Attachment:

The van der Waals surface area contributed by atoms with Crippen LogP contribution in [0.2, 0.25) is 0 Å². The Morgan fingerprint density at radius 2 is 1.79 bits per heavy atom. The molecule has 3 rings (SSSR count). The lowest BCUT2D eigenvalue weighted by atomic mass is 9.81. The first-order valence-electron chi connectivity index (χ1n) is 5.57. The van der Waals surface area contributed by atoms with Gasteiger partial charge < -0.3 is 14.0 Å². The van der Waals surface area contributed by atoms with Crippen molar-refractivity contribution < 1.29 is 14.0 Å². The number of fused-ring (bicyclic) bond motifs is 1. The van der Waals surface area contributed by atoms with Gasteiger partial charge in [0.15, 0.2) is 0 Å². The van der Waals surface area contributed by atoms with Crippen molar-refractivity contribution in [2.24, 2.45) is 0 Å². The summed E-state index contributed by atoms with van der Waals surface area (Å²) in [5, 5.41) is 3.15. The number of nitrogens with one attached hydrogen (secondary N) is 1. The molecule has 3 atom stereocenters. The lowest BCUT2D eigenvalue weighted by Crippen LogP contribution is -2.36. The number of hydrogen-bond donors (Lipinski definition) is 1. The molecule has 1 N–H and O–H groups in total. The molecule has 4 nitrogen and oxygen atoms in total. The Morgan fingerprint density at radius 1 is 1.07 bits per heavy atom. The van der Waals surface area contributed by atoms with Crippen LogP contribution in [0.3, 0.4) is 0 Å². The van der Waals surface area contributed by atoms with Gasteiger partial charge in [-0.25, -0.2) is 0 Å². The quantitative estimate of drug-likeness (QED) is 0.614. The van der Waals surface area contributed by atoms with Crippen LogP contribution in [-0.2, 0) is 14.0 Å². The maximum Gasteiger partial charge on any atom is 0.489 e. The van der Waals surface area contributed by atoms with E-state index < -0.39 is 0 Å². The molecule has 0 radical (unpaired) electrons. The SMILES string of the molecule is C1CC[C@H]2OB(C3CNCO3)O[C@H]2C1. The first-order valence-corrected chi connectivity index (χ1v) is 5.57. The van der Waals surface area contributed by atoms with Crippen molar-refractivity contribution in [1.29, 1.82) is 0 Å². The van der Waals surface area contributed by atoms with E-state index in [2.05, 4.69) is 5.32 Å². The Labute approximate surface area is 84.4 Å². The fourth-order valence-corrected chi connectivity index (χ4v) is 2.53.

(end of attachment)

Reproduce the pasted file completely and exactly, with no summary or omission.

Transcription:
The van der Waals surface area contributed by atoms with Crippen LogP contribution in [0.2, 0.25) is 0 Å². The Morgan fingerprint density at radius 2 is 1.79 bits per heavy atom. The molecule has 3 rings (SSSR count). The lowest BCUT2D eigenvalue weighted by atomic mass is 9.81. The first-order valence-electron chi connectivity index (χ1n) is 5.57. The van der Waals surface area contributed by atoms with Gasteiger partial charge < -0.3 is 14.0 Å². The van der Waals surface area contributed by atoms with Crippen molar-refractivity contribution < 1.29 is 14.0 Å². The number of fused-ring (bicyclic) bond motifs is 1. The van der Waals surface area contributed by atoms with Gasteiger partial charge in [0.15, 0.2) is 0 Å². The van der Waals surface area contributed by atoms with Crippen molar-refractivity contribution in [2.24, 2.45) is 0 Å². The summed E-state index contributed by atoms with van der Waals surface area (Å²) in [5, 5.41) is 3.15. The number of nitrogens with one attached hydrogen (secondary N) is 1. The molecule has 3 atom stereocenters. The lowest BCUT2D eigenvalue weighted by Crippen LogP contribution is -2.36. The number of hydrogen-bond donors (Lipinski definition) is 1. The molecule has 1 N–H and O–H groups in total. The molecule has 4 nitrogen and oxygen atoms in total. The Morgan fingerprint density at radius 1 is 1.07 bits per heavy atom. The van der Waals surface area contributed by atoms with Crippen LogP contribution in [0.3, 0.4) is 0 Å². The van der Waals surface area contributed by atoms with Gasteiger partial charge in [-0.25, -0.2) is 0 Å². The quantitative estimate of drug-likeness (QED) is 0.614. The van der Waals surface area contributed by atoms with Crippen LogP contribution in [-0.2, 0) is 14.0 Å². The maximum Gasteiger partial charge on any atom is 0.489 e. The van der Waals surface area contributed by atoms with E-state index < -0.39 is 0 Å². The molecule has 0 radical (unpaired) electrons. The SMILES string of the molecule is C1CC[C@H]2OB(C3CNCO3)O[C@H]2C1. The first-order valence-corrected chi connectivity index (χ1v) is 5.57. The van der Waals surface area contributed by atoms with Crippen molar-refractivity contribution in [1.29, 1.82) is 0 Å². The van der Waals surface area contributed by atoms with E-state index in [2.05, 4.69) is 5.32 Å². The Labute approximate surface area is 84.4 Å². The fourth-order valence-corrected chi connectivity index (χ4v) is 2.53.